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dc.contributor.authorMbowa, Swaibu
dc.contributor.authorLwanga Mayanja, Musa
dc.contributor.authorAhaibwe, Gemma
dc.date.accessioned2022-01-03T11:30:18Z
dc.date.available2022-01-03T11:30:18Z
dc.date.issued2013
dc.identifier.urihttps://nru.uncst.go.ug/xmlui/handle/123456789/971
dc.description.abstractThis brief is extracted from a report by Mbowa et al (2013)1 and illustrates the big fact that benefits of a growing economy are accruing to a relatively small proportion of population because growth in the services and industrial sector is not yielding commensurate jobs for the bulging youthful population. Overtime the structure of Uganda’s economy has changed with services and industry overtaking agriculture in terms of sectorial contribution to GDP. However, despite this change in structure, agriculture still employs the largest proportion of the working force2. This implies that the largest share of the labour force (over 60 percent) contributes less than 25 percent to GDP. In the short to medium term agriculture will remain the major source of employment for the majority of the youth. This call for increasing agriculture productivity along the entire agriculture value chain.en_US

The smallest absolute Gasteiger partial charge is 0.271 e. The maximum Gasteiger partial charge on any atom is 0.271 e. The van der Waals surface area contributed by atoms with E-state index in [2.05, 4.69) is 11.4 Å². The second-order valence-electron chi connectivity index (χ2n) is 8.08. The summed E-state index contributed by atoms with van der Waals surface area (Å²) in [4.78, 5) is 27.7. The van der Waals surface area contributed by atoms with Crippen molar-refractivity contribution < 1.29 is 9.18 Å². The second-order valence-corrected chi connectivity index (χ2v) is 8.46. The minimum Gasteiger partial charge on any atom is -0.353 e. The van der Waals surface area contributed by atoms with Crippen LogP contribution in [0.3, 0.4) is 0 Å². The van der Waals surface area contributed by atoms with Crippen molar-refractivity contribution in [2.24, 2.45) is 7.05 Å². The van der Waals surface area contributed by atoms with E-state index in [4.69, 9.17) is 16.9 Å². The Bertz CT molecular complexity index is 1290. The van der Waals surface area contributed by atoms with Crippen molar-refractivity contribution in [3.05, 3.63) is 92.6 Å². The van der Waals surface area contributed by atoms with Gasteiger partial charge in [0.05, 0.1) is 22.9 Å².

dc.language.isoenen_US
dc.publisherEconomic Policy Research Centreen_US
dc.relation.ispartofseries;34
dc.titleWhy Persistent Youth Unemployment Amidst a Growing Economy in Ugandaen_US


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